Postnatal Growth of the Calcaneus Does not Simulate Growth of the Foot
ABSTRACT In the absence of age and sex-specific normative data for postnatal growth of the calcaneus, it has been hypothesized that the growth of the calcaneus would simulate growth of the foot.
A total of 860 normal lateral foot radiographs, 50 (25 female and 25 male) for each year of development from 1 to 18 years, and 10 radiographs from birth till 1 year, were measured for the length and height of the calcaneus, Bohler angle, the appearance, fusion and fragmentation of calcaneus apophysis, and the height and width of apophysis. Nonlinear curves were fit to a growth chart of the calcaneus, and the results were superimposed on the historical growth charts of the foot, stature, and long bones (femur, tibia). The ratio of calcaneus length to apophysis height was calculated.
Growth of the calcaneus does not simulate growth of the foot (which attains 50% of its mature dimension by the age of 1 y in girls and 1.5 y in boys), but simulates the growth of the long bones, which attain 50% of their mature length after the age of 3 years in girls and 4 years in boys. Bohler angle remains within normal limits across all ages. When the length of calcaneus is triple the height of its apophysis, 80% of calcaneus growth is complete.
We provide normative data for postnatal growth of the calcaneus. On the basis of these data, the assumption that growth disturbance in children affects the length of the calcaneus proportionately less than similar disturbances in the long bones, is false. Children <3 years have at least 50% of growth remaining. Bohler angle should be maintained at all ages.
This study of postnatal growth of the calcaneus provides age and sex-based normative data to predict growth pattern of calcaneus.
American Journal of Physical Anthropology 06/1956; 14(2):287 - 308. DOI:10.1002/ajpa.1330140221 · 2.51 Impact Factor
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ABSTRACT: Stature (height) is an important factor in establishing the identity of a person in the living as well as in the skeletonized state. When stature is estimated from the bones of the limbs, regression equations, which estimate the ratios of the lengths of bones to the height of the individual, are generated. The majority of bones that were used previously were the long bones. The calcaneus was used for estimating stature only in American whites and blacks (Holland  Am. J. Phys. Anthropol. 96:315-320). The regression equations that he generated were found to be useful for stature estimation in these population groups. Since the calcaneus has not been used for the same purpose in South Africa, the aim of this study was to derive regression equations that will allow this bone to be used for stature estimation in South African blacks. In total, 116 complete skeletons (60 males and 56 females) were selected from the Raymond A. Dart Collection of Human Skeletons, School of Anatomical Sciences, University of the Witwatersrand (Johannesburg, South Africa). The skeletal heights of these sets of skeletons were calculated using the anatomical method of Fully ( Ann. Med. Leg. 35:266-273). Nine parameters of the calcaneus were measured and matched against skeletal heights, using univariate and multivariate regression methods. Regression equations were obtained for estimation of the stature of the South African black population from the calcaneus. The standard error of estimate that was obtained with univariate regression analysis was higher than the corresponding values using multivariate regression analysis. In both cases, the standard errors of estimate compared well with the values obtained for fragmentary long bones by previous authors.American Journal of Physical Anthropology 03/2005; 126(3):335-42. DOI:10.1002/ajpa.20063 · 2.51 Impact Factor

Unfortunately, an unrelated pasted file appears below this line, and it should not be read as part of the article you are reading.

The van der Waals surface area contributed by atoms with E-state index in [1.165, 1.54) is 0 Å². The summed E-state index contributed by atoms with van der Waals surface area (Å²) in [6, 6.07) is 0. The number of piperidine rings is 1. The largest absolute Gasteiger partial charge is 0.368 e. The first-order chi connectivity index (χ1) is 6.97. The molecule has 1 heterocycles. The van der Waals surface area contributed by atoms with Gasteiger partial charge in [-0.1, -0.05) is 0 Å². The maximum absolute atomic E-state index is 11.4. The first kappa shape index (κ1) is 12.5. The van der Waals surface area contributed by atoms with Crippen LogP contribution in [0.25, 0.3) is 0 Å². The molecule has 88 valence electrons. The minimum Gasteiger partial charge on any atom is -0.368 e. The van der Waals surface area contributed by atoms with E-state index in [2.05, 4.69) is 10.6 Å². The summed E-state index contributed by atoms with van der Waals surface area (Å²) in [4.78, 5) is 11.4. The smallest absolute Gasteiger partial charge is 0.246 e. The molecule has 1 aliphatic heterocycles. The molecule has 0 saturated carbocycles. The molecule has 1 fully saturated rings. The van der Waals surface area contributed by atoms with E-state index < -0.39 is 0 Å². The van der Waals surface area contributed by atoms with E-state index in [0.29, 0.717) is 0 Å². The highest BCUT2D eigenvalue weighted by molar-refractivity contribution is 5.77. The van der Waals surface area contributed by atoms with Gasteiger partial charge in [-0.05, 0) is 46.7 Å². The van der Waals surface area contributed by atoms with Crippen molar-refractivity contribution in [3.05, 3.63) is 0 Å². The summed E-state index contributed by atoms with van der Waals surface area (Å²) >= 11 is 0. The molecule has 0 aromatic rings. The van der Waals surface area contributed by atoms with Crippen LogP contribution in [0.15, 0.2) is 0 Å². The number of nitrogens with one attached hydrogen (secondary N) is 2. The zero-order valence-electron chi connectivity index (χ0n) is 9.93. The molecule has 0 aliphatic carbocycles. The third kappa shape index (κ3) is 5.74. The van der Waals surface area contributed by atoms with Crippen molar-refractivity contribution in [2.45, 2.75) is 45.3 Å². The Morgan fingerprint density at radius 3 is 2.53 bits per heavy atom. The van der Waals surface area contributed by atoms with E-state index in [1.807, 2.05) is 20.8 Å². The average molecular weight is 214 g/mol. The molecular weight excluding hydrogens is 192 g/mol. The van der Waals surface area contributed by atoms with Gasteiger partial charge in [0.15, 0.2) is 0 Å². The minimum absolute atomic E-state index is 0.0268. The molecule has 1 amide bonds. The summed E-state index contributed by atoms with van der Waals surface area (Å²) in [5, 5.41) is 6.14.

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ABSTRACT: Bohler's angle and the crucial angle of Gissane can be used to assess calcaneal fractures. While the normal adult values of these angles are widely known, the normal paediatric values have not yet been established. Our aim is to investigate Bohler's angle and the crucial angle of Gissane in a paediatric population and establish normal paediatric reference values. We measured Bohler's angle and the crucial angle of Gissane using normal plain ankle radiographs of 763 patients from birth to 14 years of age completed over a five year period from July 2003 to June 2008. In our paediatric study group, the mean Bohler's angle was 35.2 degrees and the mean crucial angle of Gissane was 111.3 degrees. In an adult comparison group, the mean Bohler's angle was 39.2 degrees and the mean crucial angle of Gissane was 113.8 degrees. The differences in Bohler's angle and the crucial angle of Gissane between these two groups were statistically significant. We have presented the normal values of Bohler's angle and the crucial angle of Gissane in a paediatric population. These values may provide a useful comparison to assist with the management of the paediatric calcaneal fracture.Journal of Orthopaedic Surgery and Research 01/2011; 6:2. DOI:10.1186/1749-799X-6-2 · 1.58 Impact Factor